Tuesday, May 17, 2005

    Write what you know, or find good experts

    The old adage 'write what you know' is very true. There's nothing like trying to write something fact-based without the facts. Worse, writing a fact-based piece without understanding the facts enough to explain them to someone.

    Take the California state budget - please! (That's a variation of an old vaudeville line, uttered by countless numbers of stage comedians 'Take my wife - please.')

    I have written hundreds of budget stories in my journalistic life, so it seemed like doing a piece on one small corner of the California budget would be more of the same.


    The state budget is as complex as that of a small country. No, make that a large country. I think I would have been as comfortable writing about the budget of Bolivia or Venezuela. So after drafting the piece, I did what all writers should do when the article is technical like this - I asked a knowledgeable colleague to take look at it before I sent it to the editors. It's a strategy I pound into the heads of my students at the university: Have someone read your work before you turn it in. The whole idea is producing good work, publishable work.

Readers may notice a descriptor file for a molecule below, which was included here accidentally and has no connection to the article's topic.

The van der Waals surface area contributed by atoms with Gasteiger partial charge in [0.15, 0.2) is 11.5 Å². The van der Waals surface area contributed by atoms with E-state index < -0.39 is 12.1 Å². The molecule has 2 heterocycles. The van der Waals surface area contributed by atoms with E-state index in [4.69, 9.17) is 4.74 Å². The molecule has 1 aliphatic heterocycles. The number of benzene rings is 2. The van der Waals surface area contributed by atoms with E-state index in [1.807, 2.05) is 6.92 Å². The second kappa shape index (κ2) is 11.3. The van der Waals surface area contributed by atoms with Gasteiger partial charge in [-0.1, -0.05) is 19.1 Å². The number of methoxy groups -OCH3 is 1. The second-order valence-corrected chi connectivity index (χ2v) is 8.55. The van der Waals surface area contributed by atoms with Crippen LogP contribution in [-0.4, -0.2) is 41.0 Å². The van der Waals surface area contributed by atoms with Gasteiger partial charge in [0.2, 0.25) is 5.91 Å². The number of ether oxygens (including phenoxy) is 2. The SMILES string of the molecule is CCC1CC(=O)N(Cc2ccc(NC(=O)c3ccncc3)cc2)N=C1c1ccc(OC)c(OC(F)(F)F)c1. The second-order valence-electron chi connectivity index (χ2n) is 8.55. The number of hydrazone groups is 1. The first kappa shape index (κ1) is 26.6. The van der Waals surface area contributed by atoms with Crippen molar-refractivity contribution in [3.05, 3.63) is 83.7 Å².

And the experts? I find that there are plenty of people to talk with you about things like budgets and policies and schools and, and, and... The people (or programs) about whom you are writing want you to be accurate.

    But it is painful to get there sometimes.

    OP-ED IDEA FOR THE DAY - The California Nurses Association has been traveling around the nation talking about how it was able to get the staffing level changed at California hospitals - something nurses around the country are very interested in. Many states have unionized nurses but it seems like the CNA is trying to make a national union - which would have a LOT more clout. The reaction has been negative from hospitals (no duh!) but an op-ed could look at other national models, AFL-CIO, etc. from the past and how they were formed to solve specific problems (regardless of what you think about unions today).

    Monday, May 16, 2005

    Paying the price for a really rookie error

    SACRAMENTO, Calif. - Maybe I been running too much and think I'm suddenly 30 again, but I made a rookie error Friday that made Sunday (and today) into a writing nightmare.